FIG. 3 is a broken perspective view of a portion of one embodiment of a pencil hand control which comprises a portion of the present invention;
FIG. 4 is a vertical section of one portion of one embodiment of the pencil hand control of FIG. 3;
FIG. 5 is a schematic diagram of one embodiment of a vas cautery electronic circuit employed in the present invention; and
FIG. 6, lines A and B are waveforms illustrating the operation of the vas cautery electronic circuit of FIG. 5.
Referring now to FIG. 1 an improved bipolar needle electrode is illustrated. It includes an axially extending center conductor 10 terminating at a tip 12. The center conductor 10 and tip 12 are integrally formed preferably from a unitary piece of machined metal such as stainless steel, which has good electrical conductive properties and has the ability to withstand repeated introductions into the environments of ordinary sterilization processes. The tip 12 might be attached to the center conductor 10 by a rigid mechanical such as with threads, but such a connection must make tip unitary with respect to the center conductor. As can best be seen in FIG. 2 the center conductor 10 and tip 12 are circular and the tip 12 is formed by an annular shoulder 14 extending radially out from the center conductor to provide a desirable outside diameter 12 of approximately 0.030 inch. The tip, including an axially-extending surface or portion 15 parallel to the center conductor forms one active electrode of the bipolar needle electrode. The tip is tapered or rounded from portion 15 to facilitate its insertion into the transected vas. An inner portion of electrical insulating material, which in one embodiment comprises an electrically insulating tubing 16, fits concentrically over the center conductor and preferably extends along the length of the center conductor 10. The insulating tubing 16 should have high dielectric strength and be relatively immune to sterilization environments. A polymide tubing called micro "ML" manufactured by Niemand Bros., Inc., has been found satisfactory.
An outer elongated tubular conductor 18, also preferably of stainless steel, fits concentrically with and extends axially along the inner insulating tubing 16. A terminal end portion 17 of conductor 18 includes a radially extending shoulder portion 19. The outer tubular conductor 18 has approximately the same outside diameter as the tip 12, and the shoulder portion 19 is axially displaced from the shoulder 14 of the tip 12. An epoxy adhesive 20 of dielectric material is inserted in the space between the shoulder portion 19 of outer electrode 18 and the shoulder 14 of tip 12 to form a smooth surface of relatively uniform outside diameter from the tip 12 to and including and exposed portion of the outer tubular conductor 18. In conjunction with the inner insulating tubing, the epoxy adhesive 20 electrically insulates the center conductor 10 and tip 12 from the outer tubular conductor 18. An outer insulating tubing 22 having characteristics similar to those of the inner tubing 16 may be applied concentrically over the outer tubular conductor 18. A predetermined amount of the outer tubular conductor is left exposed, and the exposed portion of the outer tubular conductor at the terminal end portion 17 forms the other active electrode. Thus the bipolar needle electrode includes two active electrodes, one formed by the tip 12 with portion 15 and the other formed by the exposed terminal end portion of the outer conductor 18.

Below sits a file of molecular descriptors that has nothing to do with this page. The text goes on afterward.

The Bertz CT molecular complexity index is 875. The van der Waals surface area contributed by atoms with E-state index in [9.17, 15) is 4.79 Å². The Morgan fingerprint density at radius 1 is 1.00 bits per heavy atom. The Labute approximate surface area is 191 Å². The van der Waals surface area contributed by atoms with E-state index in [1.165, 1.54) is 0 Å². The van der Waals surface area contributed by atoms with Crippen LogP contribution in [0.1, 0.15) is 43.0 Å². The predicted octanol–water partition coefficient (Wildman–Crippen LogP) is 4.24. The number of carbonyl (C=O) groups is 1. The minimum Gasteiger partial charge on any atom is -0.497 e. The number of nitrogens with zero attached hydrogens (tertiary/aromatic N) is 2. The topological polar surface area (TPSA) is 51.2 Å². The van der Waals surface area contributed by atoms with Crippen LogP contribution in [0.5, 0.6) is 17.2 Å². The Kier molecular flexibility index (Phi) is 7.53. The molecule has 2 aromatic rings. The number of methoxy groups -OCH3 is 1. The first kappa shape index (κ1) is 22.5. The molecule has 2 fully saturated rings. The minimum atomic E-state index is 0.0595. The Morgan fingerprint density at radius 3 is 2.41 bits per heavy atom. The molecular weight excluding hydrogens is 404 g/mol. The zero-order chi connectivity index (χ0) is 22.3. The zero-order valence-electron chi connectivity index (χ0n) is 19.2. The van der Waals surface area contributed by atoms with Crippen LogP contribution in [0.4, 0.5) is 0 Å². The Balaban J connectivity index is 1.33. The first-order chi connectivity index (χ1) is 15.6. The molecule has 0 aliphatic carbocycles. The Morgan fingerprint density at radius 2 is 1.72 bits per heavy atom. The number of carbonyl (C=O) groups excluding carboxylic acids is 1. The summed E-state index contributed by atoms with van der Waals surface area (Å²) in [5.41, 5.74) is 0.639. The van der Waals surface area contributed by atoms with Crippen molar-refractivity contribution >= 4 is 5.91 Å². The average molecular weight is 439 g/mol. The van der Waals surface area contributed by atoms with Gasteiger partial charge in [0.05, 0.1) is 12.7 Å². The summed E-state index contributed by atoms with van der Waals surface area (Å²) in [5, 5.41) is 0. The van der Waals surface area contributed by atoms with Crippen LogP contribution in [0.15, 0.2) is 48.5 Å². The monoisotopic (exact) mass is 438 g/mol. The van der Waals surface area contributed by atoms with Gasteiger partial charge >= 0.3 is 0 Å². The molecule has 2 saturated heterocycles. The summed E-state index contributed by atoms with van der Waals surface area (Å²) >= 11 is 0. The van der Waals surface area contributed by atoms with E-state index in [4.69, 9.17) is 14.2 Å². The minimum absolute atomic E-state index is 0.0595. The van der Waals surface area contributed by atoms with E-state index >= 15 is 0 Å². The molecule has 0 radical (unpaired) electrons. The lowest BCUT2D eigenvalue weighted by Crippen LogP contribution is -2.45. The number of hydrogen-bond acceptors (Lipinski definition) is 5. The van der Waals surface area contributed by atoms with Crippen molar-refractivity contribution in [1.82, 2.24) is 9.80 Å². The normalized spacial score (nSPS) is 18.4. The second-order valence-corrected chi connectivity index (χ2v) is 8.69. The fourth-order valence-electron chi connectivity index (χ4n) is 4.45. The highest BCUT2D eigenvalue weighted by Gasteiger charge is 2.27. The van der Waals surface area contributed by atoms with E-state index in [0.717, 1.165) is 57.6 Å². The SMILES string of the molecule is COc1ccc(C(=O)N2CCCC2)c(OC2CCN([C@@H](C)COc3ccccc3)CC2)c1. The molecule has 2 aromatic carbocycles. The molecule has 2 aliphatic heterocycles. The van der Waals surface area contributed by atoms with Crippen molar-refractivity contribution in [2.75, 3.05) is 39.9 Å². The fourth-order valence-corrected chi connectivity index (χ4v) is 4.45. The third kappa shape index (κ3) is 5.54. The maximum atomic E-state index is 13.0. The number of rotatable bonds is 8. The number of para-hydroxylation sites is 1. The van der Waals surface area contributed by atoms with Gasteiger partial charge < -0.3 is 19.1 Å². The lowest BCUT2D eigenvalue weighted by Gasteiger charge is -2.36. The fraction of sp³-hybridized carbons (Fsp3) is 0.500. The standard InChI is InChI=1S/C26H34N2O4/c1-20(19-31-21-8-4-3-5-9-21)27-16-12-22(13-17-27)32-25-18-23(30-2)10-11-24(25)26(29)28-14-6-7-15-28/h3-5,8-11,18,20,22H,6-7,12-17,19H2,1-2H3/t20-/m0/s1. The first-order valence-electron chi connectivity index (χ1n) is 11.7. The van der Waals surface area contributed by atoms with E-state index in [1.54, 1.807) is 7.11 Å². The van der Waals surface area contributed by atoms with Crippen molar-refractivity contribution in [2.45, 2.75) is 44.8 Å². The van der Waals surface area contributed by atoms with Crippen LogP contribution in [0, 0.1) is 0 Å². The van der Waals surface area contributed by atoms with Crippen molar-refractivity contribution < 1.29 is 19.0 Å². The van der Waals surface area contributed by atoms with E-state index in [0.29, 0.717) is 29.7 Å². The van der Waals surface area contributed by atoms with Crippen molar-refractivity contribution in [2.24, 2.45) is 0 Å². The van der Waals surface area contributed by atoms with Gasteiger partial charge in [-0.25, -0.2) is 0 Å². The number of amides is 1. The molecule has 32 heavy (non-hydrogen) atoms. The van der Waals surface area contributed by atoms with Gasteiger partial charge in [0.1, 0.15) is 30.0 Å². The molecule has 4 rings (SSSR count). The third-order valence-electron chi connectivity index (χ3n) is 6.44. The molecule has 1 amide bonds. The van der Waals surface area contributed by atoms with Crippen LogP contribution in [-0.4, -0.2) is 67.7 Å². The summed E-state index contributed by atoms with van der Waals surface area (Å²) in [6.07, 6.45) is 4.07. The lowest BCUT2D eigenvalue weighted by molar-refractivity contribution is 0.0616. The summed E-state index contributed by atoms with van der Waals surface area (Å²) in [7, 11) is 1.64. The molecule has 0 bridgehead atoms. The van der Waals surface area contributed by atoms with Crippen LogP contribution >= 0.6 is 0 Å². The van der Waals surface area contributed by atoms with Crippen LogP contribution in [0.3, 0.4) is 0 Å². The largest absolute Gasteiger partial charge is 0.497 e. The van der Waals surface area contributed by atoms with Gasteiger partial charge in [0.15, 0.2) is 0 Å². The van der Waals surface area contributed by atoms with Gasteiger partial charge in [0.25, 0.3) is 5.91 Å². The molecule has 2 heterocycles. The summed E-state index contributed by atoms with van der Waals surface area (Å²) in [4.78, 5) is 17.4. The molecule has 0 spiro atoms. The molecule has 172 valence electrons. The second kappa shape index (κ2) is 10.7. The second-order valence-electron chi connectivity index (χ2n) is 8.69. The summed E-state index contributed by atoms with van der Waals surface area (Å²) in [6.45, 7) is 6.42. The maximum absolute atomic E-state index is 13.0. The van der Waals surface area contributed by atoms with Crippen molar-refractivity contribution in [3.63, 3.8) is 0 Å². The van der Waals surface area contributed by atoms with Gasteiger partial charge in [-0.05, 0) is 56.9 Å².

To accomplish electrocauterization, after the vas has been transected, the bipolar needle electrode is inserted into the lumen of the vas up to and possibly slightly lapping over the outer insulating tubing 22. Electrical energy is conducted respectively to the two active electrodes and flows between these electrodes through the epithelial lining of the vas surrounding the vas musculature. Initially the epithelial lining provides a very low impedance path for the flow of electrical energy but the impedance increases as the epithelial lining is destroyed, leaving the surrounding muscle cells virtually unaffected. The epithelial cells slough off and the exposed muscle tissue is available to produce scar tissue which seals the vas.